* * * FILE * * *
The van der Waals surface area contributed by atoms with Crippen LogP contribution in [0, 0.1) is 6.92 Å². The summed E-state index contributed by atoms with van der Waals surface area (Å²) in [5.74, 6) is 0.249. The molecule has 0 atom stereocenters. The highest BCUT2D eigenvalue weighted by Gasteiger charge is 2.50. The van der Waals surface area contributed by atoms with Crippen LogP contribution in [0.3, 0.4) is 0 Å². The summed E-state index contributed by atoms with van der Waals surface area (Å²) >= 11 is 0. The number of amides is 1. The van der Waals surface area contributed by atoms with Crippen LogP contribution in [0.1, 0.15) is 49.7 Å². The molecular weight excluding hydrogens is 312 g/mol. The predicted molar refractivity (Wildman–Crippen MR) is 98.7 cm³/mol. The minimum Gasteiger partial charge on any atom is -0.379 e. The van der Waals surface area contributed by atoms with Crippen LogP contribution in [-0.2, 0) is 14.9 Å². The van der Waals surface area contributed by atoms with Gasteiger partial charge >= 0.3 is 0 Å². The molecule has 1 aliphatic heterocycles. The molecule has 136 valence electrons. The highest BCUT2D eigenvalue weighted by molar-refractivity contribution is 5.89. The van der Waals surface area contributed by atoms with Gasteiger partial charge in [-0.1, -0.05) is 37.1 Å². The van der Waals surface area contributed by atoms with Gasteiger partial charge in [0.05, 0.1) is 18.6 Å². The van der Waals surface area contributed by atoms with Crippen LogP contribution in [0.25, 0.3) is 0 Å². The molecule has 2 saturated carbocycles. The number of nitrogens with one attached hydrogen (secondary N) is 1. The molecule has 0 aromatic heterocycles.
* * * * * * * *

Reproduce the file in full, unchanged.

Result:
The van der Waals surface area contributed by atoms with Crippen LogP contribution in [0, 0.1) is 6.92 Å². The summed E-state index contributed by atoms with van der Waals surface area (Å²) in [5.74, 6) is 0.249. The molecule has 0 atom stereocenters. The highest BCUT2D eigenvalue weighted by Gasteiger charge is 2.50. The van der Waals surface area contributed by atoms with Crippen LogP contribution in [0.3, 0.4) is 0 Å². The summed E-state index contributed by atoms with van der Waals surface area (Å²) >= 11 is 0. The number of amides is 1. The van der Waals surface area contributed by atoms with Crippen LogP contribution in [0.1, 0.15) is 49.7 Å². The molecular weight excluding hydrogens is 312 g/mol. The predicted molar refractivity (Wildman–Crippen MR) is 98.7 cm³/mol. The minimum Gasteiger partial charge on any atom is -0.379 e. The van der Waals surface area contributed by atoms with Crippen LogP contribution in [-0.2, 0) is 14.9 Å². The van der Waals surface area contributed by atoms with Gasteiger partial charge >= 0.3 is 0 Å². The molecule has 1 aliphatic heterocycles. The molecule has 136 valence electrons. The highest BCUT2D eigenvalue weighted by molar-refractivity contribution is 5.89. The van der Waals surface area contributed by atoms with Gasteiger partial charge in [-0.1, -0.05) is 37.1 Å². The van der Waals surface area contributed by atoms with Gasteiger partial charge in [0.05, 0.1) is 18.6 Å². The van der Waals surface area contributed by atoms with Crippen LogP contribution in [0.25, 0.3) is 0 Å². The molecule has 2 saturated carbocycles. The number of nitrogens with one attached hydrogen (secondary N) is 1. The molecule has 0 aromatic heterocycles.